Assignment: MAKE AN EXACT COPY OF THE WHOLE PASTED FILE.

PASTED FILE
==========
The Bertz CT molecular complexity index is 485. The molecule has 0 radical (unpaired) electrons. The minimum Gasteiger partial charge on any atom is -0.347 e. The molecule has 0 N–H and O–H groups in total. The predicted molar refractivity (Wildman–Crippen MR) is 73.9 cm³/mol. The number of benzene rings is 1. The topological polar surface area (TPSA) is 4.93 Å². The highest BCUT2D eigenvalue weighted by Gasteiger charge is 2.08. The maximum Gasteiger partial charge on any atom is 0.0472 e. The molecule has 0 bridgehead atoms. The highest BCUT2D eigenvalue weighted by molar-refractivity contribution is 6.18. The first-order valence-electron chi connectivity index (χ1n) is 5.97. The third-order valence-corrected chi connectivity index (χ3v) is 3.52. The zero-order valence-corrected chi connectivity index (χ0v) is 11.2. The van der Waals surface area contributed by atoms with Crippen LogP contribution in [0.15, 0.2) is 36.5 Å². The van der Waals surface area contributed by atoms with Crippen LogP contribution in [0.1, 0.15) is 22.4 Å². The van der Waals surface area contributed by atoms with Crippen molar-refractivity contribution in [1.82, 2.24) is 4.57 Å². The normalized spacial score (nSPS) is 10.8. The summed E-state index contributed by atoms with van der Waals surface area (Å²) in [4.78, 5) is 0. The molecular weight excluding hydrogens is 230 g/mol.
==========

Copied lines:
The Bertz CT molecular complexity index is 485. The molecule has 0 radical (unpaired) electrons. The minimum Gasteiger partial charge on any atom is -0.347 e. The molecule has 0 N–H and O–H groups in total. The predicted molar refractivity (Wildman–Crippen MR) is 73.9 cm³/mol. The number of benzene rings is 1. The topological polar surface area (TPSA) is 4.93 Å². The highest BCUT2D eigenvalue weighted by Gasteiger charge is 2.08. The maximum Gasteiger partial charge on any atom is 0.0472 e. The molecule has 0 bridgehead atoms. The highest BCUT2D eigenvalue weighted by molar-refractivity contribution is 6.18. The first-order valence-electron chi connectivity index (χ1n) is 5.97. The third-order valence-corrected chi connectivity index (χ3v) is 3.52. The zero-order valence-corrected chi connectivity index (χ0v) is 11.2. The van der Waals surface area contributed by atoms with Crippen LogP contribution in [0.15, 0.2) is 36.5 Å². The van der Waals surface area contributed by atoms with Crippen LogP contribution in [0.1, 0.15) is 22.4 Å². The van der Waals surface area contributed by atoms with Crippen molar-refractivity contribution in [1.82, 2.24) is 4.57 Å². The normalized spacial score (nSPS) is 10.8. The summed E-state index contributed by atoms with van der Waals surface area (Å²) in [4.78, 5) is 0. The molecular weight excluding hydrogens is 230 g/mol.